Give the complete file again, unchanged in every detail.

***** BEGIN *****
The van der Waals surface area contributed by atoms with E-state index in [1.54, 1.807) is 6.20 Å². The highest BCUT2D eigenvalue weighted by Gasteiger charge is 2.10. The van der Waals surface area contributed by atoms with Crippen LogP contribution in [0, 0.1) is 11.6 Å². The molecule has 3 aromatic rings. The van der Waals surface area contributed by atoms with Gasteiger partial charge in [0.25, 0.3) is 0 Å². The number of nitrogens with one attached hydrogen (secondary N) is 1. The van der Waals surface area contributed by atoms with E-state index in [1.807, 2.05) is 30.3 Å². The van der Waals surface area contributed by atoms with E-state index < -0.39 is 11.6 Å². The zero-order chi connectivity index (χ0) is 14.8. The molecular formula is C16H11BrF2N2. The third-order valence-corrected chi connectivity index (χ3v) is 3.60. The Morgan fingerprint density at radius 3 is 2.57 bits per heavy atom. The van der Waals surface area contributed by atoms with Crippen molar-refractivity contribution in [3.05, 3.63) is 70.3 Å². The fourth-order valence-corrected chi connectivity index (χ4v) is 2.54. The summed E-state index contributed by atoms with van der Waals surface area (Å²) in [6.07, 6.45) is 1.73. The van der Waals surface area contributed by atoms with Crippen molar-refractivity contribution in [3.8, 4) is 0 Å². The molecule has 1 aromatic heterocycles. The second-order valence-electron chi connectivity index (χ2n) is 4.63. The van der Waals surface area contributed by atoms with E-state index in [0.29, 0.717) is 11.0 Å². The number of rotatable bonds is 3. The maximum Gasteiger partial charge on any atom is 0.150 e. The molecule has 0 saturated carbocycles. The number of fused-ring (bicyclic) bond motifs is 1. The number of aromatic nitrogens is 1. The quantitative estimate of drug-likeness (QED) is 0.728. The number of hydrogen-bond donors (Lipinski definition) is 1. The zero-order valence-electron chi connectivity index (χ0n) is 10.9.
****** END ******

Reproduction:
The van der Waals surface area contributed by atoms with E-state index in [1.54, 1.807) is 6.20 Å². The highest BCUT2D eigenvalue weighted by Gasteiger charge is 2.10. The van der Waals surface area contributed by atoms with Crippen LogP contribution in [0, 0.1) is 11.6 Å². The molecule has 3 aromatic rings. The van der Waals surface area contributed by atoms with Gasteiger partial charge in [0.25, 0.3) is 0 Å². The number of nitrogens with one attached hydrogen (secondary N) is 1. The van der Waals surface area contributed by atoms with E-state index in [1.807, 2.05) is 30.3 Å². The van der Waals surface area contributed by atoms with E-state index < -0.39 is 11.6 Å². The zero-order chi connectivity index (χ0) is 14.8. The molecular formula is C16H11BrF2N2. The third-order valence-corrected chi connectivity index (χ3v) is 3.60. The Morgan fingerprint density at radius 3 is 2.57 bits per heavy atom. The van der Waals surface area contributed by atoms with Crippen molar-refractivity contribution in [3.05, 3.63) is 70.3 Å². The fourth-order valence-corrected chi connectivity index (χ4v) is 2.54. The summed E-state index contributed by atoms with van der Waals surface area (Å²) in [6.07, 6.45) is 1.73. The van der Waals surface area contributed by atoms with Crippen molar-refractivity contribution in [3.8, 4) is 0 Å². The molecule has 1 aromatic heterocycles. The second-order valence-electron chi connectivity index (χ2n) is 4.63. The van der Waals surface area contributed by atoms with E-state index in [0.29, 0.717) is 11.0 Å². The number of rotatable bonds is 3. The maximum Gasteiger partial charge on any atom is 0.150 e. The molecule has 0 saturated carbocycles. The number of fused-ring (bicyclic) bond motifs is 1. The number of aromatic nitrogens is 1. The quantitative estimate of drug-likeness (QED) is 0.728. The number of hydrogen-bond donors (Lipinski definition) is 1. The zero-order valence-electron chi connectivity index (χ0n) is 10.9.